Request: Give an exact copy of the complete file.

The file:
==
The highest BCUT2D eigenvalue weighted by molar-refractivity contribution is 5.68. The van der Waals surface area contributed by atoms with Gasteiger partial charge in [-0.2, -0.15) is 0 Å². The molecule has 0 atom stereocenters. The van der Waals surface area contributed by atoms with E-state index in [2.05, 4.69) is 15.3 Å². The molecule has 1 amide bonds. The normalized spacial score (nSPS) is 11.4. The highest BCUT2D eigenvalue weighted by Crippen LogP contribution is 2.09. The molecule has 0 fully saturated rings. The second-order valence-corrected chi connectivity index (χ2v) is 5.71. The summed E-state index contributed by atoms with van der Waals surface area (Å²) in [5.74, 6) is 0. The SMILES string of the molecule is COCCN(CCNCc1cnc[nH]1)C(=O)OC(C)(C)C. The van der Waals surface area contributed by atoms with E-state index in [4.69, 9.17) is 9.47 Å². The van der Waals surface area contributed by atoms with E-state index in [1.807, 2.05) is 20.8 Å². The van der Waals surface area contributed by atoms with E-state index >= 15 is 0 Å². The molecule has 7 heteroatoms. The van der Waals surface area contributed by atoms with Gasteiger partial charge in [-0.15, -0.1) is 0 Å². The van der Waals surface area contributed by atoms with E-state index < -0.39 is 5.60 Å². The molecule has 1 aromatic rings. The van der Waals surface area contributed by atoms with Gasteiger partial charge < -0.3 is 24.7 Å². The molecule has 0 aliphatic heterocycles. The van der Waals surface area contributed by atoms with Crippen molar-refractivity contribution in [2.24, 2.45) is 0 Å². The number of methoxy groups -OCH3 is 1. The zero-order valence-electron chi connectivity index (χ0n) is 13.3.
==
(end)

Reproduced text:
The highest BCUT2D eigenvalue weighted by molar-refractivity contribution is 5.68. The van der Waals surface area contributed by atoms with Gasteiger partial charge in [-0.2, -0.15) is 0 Å². The molecule has 0 atom stereocenters. The van der Waals surface area contributed by atoms with E-state index in [2.05, 4.69) is 15.3 Å². The molecule has 1 amide bonds. The normalized spacial score (nSPS) is 11.4. The highest BCUT2D eigenvalue weighted by Crippen LogP contribution is 2.09. The molecule has 0 fully saturated rings. The second-order valence-corrected chi connectivity index (χ2v) is 5.71. The summed E-state index contributed by atoms with van der Waals surface area (Å²) in [5.74, 6) is 0. The SMILES string of the molecule is COCCN(CCNCc1cnc[nH]1)C(=O)OC(C)(C)C. The van der Waals surface area contributed by atoms with E-state index in [4.69, 9.17) is 9.47 Å². The van der Waals surface area contributed by atoms with E-state index in [1.807, 2.05) is 20.8 Å². The van der Waals surface area contributed by atoms with E-state index >= 15 is 0 Å². The molecule has 7 heteroatoms. The van der Waals surface area contributed by atoms with Gasteiger partial charge in [-0.15, -0.1) is 0 Å². The van der Waals surface area contributed by atoms with E-state index < -0.39 is 5.60 Å². The molecule has 1 aromatic rings. The van der Waals surface area contributed by atoms with Gasteiger partial charge < -0.3 is 24.7 Å². The molecule has 0 aliphatic heterocycles. The van der Waals surface area contributed by atoms with Crippen molar-refractivity contribution in [2.24, 2.45) is 0 Å². The number of methoxy groups -OCH3 is 1. The zero-order valence-electron chi connectivity index (χ0n) is 13.3.